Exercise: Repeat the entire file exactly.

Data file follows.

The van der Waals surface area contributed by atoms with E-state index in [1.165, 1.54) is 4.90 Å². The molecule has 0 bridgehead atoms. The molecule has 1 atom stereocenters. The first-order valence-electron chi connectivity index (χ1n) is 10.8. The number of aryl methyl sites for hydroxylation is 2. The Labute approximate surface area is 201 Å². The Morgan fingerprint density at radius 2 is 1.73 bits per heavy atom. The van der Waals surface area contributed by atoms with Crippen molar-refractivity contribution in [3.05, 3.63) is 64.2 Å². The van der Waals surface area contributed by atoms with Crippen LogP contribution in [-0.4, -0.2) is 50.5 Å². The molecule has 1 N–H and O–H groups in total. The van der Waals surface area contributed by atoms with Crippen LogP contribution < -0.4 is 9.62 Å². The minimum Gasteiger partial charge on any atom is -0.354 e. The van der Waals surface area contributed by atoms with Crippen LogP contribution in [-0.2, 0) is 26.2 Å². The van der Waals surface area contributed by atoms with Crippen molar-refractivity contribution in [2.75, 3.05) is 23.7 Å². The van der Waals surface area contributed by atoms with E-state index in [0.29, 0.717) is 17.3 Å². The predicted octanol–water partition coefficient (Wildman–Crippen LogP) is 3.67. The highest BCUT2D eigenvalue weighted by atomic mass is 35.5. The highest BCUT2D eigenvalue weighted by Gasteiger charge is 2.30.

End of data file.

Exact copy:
The van der Waals surface area contributed by atoms with E-state index in [1.165, 1.54) is 4.90 Å². The molecule has 0 bridgehead atoms. The molecule has 1 atom stereocenters. The first-order valence-electron chi connectivity index (χ1n) is 10.8. The number of aryl methyl sites for hydroxylation is 2. The Labute approximate surface area is 201 Å². The Morgan fingerprint density at radius 2 is 1.73 bits per heavy atom. The van der Waals surface area contributed by atoms with Crippen molar-refractivity contribution in [3.05, 3.63) is 64.2 Å². The van der Waals surface area contributed by atoms with Crippen LogP contribution in [-0.4, -0.2) is 50.5 Å². The molecule has 1 N–H and O–H groups in total. The van der Waals surface area contributed by atoms with Crippen LogP contribution < -0.4 is 9.62 Å². The minimum Gasteiger partial charge on any atom is -0.354 e. The van der Waals surface area contributed by atoms with Crippen LogP contribution in [-0.2, 0) is 26.2 Å². The van der Waals surface area contributed by atoms with Crippen molar-refractivity contribution in [2.75, 3.05) is 23.7 Å². The van der Waals surface area contributed by atoms with E-state index in [0.29, 0.717) is 17.3 Å². The predicted octanol–water partition coefficient (Wildman–Crippen LogP) is 3.67. The highest BCUT2D eigenvalue weighted by atomic mass is 35.5. The highest BCUT2D eigenvalue weighted by Gasteiger charge is 2.30.